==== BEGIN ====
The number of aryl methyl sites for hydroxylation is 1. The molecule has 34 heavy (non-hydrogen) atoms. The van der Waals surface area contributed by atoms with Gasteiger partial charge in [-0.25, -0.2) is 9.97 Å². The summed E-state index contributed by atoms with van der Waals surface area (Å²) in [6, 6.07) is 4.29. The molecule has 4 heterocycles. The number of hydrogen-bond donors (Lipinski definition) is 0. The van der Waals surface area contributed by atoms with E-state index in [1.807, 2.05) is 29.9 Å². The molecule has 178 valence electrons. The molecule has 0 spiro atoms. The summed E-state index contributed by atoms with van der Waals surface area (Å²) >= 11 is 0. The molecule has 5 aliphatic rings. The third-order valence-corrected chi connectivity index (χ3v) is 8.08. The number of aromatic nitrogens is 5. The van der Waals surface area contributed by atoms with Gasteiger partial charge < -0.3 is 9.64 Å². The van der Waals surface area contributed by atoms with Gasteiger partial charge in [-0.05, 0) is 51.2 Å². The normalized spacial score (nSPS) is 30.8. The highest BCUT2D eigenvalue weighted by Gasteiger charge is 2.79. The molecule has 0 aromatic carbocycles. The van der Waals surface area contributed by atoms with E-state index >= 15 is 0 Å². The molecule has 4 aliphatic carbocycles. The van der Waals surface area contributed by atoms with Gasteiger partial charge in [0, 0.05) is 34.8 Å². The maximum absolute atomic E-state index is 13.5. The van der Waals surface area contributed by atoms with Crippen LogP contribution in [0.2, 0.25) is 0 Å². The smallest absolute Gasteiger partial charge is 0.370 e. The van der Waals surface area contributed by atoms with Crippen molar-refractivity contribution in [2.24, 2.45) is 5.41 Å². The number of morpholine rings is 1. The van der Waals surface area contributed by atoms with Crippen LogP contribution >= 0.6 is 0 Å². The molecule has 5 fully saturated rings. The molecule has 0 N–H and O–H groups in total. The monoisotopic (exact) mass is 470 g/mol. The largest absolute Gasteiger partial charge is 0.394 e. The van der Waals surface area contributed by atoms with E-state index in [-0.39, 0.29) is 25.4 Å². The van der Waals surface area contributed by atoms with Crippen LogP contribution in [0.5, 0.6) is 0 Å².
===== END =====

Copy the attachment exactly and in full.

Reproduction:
The number of aryl methyl sites for hydroxylation is 1. The molecule has 34 heavy (non-hydrogen) atoms. The van der Waals surface area contributed by atoms with Gasteiger partial charge in [-0.25, -0.2) is 9.97 Å². The summed E-state index contributed by atoms with van der Waals surface area (Å²) in [6, 6.07) is 4.29. The molecule has 4 heterocycles. The number of hydrogen-bond donors (Lipinski definition) is 0. The van der Waals surface area contributed by atoms with E-state index in [1.807, 2.05) is 29.9 Å². The molecule has 178 valence electrons. The molecule has 0 spiro atoms. The summed E-state index contributed by atoms with van der Waals surface area (Å²) >= 11 is 0. The molecule has 5 aliphatic rings. The third-order valence-corrected chi connectivity index (χ3v) is 8.08. The number of aromatic nitrogens is 5. The van der Waals surface area contributed by atoms with Gasteiger partial charge < -0.3 is 9.64 Å². The van der Waals surface area contributed by atoms with Gasteiger partial charge in [-0.05, 0) is 51.2 Å². The normalized spacial score (nSPS) is 30.8. The highest BCUT2D eigenvalue weighted by Gasteiger charge is 2.79. The molecule has 0 aromatic carbocycles. The van der Waals surface area contributed by atoms with E-state index >= 15 is 0 Å². The molecule has 4 aliphatic carbocycles. The van der Waals surface area contributed by atoms with Gasteiger partial charge in [0, 0.05) is 34.8 Å². The maximum absolute atomic E-state index is 13.5. The van der Waals surface area contributed by atoms with Crippen LogP contribution in [0.2, 0.25) is 0 Å². The smallest absolute Gasteiger partial charge is 0.370 e. The van der Waals surface area contributed by atoms with Crippen molar-refractivity contribution in [2.24, 2.45) is 5.41 Å². The number of morpholine rings is 1. The van der Waals surface area contributed by atoms with Crippen LogP contribution >= 0.6 is 0 Å². The molecule has 5 fully saturated rings. The molecule has 0 N–H and O–H groups in total. The monoisotopic (exact) mass is 470 g/mol. The largest absolute Gasteiger partial charge is 0.394 e. The van der Waals surface area contributed by atoms with E-state index in [-0.39, 0.29) is 25.4 Å². The van der Waals surface area contributed by atoms with Crippen LogP contribution in [0.5, 0.6) is 0 Å².